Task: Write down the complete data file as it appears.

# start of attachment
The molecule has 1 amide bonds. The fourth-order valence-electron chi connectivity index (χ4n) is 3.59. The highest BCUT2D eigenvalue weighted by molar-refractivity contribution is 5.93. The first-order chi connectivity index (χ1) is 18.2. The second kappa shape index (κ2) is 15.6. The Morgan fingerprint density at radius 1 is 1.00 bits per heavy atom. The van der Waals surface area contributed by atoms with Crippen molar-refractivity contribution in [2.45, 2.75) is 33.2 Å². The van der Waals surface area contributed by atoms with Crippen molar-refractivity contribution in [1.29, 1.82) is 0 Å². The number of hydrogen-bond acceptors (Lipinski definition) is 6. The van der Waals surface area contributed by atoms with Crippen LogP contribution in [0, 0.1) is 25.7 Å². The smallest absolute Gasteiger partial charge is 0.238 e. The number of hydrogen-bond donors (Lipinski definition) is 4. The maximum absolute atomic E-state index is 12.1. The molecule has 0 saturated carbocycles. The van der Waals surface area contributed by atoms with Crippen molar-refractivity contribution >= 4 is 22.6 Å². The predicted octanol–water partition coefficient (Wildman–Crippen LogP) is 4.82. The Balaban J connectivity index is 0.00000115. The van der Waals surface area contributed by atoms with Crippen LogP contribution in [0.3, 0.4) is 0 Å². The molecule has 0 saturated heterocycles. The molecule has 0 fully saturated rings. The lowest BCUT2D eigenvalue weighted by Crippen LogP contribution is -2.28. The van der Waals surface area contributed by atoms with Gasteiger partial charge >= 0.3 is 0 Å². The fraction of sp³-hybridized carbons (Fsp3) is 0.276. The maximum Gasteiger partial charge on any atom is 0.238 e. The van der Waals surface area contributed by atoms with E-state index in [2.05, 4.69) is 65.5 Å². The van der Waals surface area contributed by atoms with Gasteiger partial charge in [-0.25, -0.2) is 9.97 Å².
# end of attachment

The molecule has 1 amide bonds. The fourth-order valence-electron chi connectivity index (χ4n) is 3.59. The highest BCUT2D eigenvalue weighted by molar-refractivity contribution is 5.93. The first-order chi connectivity index (χ1) is 18.2. The second kappa shape index (κ2) is 15.6. The Morgan fingerprint density at radius 1 is 1.00 bits per heavy atom. The van der Waals surface area contributed by atoms with Crippen molar-refractivity contribution in [2.45, 2.75) is 33.2 Å². The van der Waals surface area contributed by atoms with Crippen molar-refractivity contribution in [1.29, 1.82) is 0 Å². The number of hydrogen-bond acceptors (Lipinski definition) is 6. The van der Waals surface area contributed by atoms with Crippen LogP contribution in [0, 0.1) is 25.7 Å². The smallest absolute Gasteiger partial charge is 0.238 e. The number of hydrogen-bond donors (Lipinski definition) is 4. The maximum absolute atomic E-state index is 12.1. The molecule has 0 saturated carbocycles. The van der Waals surface area contributed by atoms with Crippen molar-refractivity contribution >= 4 is 22.6 Å². The predicted octanol–water partition coefficient (Wildman–Crippen LogP) is 4.82. The Balaban J connectivity index is 0.00000115. The van der Waals surface area contributed by atoms with Crippen LogP contribution in [0.3, 0.4) is 0 Å². The molecule has 0 saturated heterocycles. The molecule has 0 fully saturated rings. The lowest BCUT2D eigenvalue weighted by Crippen LogP contribution is -2.28. The van der Waals surface area contributed by atoms with Gasteiger partial charge >= 0.3 is 0 Å². The fraction of sp³-hybridized carbons (Fsp3) is 0.276. The maximum Gasteiger partial charge on any atom is 0.238 e. The van der Waals surface area contributed by atoms with E-state index in [2.05, 4.69) is 65.5 Å². The van der Waals surface area contributed by atoms with Gasteiger partial charge in [-0.25, -0.2) is 9.97 Å².